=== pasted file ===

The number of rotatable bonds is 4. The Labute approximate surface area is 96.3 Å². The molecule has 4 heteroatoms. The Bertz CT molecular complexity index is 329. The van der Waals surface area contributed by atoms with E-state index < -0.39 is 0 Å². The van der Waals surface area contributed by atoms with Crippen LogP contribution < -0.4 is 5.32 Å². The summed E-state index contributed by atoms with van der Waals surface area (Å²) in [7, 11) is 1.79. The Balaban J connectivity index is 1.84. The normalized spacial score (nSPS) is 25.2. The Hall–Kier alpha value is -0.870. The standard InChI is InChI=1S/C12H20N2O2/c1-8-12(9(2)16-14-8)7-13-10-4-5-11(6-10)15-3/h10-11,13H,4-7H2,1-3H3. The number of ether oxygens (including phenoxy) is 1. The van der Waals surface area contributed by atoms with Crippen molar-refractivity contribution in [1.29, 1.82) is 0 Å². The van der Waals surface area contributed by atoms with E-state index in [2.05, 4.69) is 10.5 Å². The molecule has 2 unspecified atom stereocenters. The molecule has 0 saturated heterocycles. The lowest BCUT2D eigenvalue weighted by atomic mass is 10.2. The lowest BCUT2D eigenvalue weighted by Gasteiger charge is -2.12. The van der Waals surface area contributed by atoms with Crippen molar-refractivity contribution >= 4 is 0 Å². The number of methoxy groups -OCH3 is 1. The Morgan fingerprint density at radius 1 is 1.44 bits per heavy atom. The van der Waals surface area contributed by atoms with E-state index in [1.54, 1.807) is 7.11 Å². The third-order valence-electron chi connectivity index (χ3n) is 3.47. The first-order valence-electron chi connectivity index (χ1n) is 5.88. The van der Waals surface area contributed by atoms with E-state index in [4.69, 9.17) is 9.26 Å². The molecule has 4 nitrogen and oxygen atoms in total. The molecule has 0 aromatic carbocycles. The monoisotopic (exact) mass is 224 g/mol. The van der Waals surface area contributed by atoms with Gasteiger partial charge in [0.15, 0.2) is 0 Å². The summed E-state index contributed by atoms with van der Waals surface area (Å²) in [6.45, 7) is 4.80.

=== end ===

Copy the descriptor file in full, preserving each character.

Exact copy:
The number of rotatable bonds is 4. The Labute approximate surface area is 96.3 Å². The molecule has 4 heteroatoms. The Bertz CT molecular complexity index is 329. The van der Waals surface area contributed by atoms with E-state index < -0.39 is 0 Å². The van der Waals surface area contributed by atoms with Crippen LogP contribution < -0.4 is 5.32 Å². The summed E-state index contributed by atoms with van der Waals surface area (Å²) in [7, 11) is 1.79. The Balaban J connectivity index is 1.84. The normalized spacial score (nSPS) is 25.2. The Hall–Kier alpha value is -0.870. The standard InChI is InChI=1S/C12H20N2O2/c1-8-12(9(2)16-14-8)7-13-10-4-5-11(6-10)15-3/h10-11,13H,4-7H2,1-3H3. The number of ether oxygens (including phenoxy) is 1. The van der Waals surface area contributed by atoms with Crippen molar-refractivity contribution in [1.29, 1.82) is 0 Å². The van der Waals surface area contributed by atoms with E-state index in [2.05, 4.69) is 10.5 Å². The molecule has 2 unspecified atom stereocenters. The molecule has 0 saturated heterocycles. The lowest BCUT2D eigenvalue weighted by atomic mass is 10.2. The lowest BCUT2D eigenvalue weighted by Gasteiger charge is -2.12. The van der Waals surface area contributed by atoms with Crippen molar-refractivity contribution >= 4 is 0 Å². The number of methoxy groups -OCH3 is 1. The Morgan fingerprint density at radius 1 is 1.44 bits per heavy atom. The van der Waals surface area contributed by atoms with E-state index in [1.54, 1.807) is 7.11 Å². The third-order valence-electron chi connectivity index (χ3n) is 3.47. The first-order valence-electron chi connectivity index (χ1n) is 5.88. The van der Waals surface area contributed by atoms with E-state index in [4.69, 9.17) is 9.26 Å². The molecule has 4 nitrogen and oxygen atoms in total. The molecule has 0 aromatic carbocycles. The monoisotopic (exact) mass is 224 g/mol. The van der Waals surface area contributed by atoms with Gasteiger partial charge in [0.15, 0.2) is 0 Å². The summed E-state index contributed by atoms with van der Waals surface area (Å²) in [6.45, 7) is 4.80.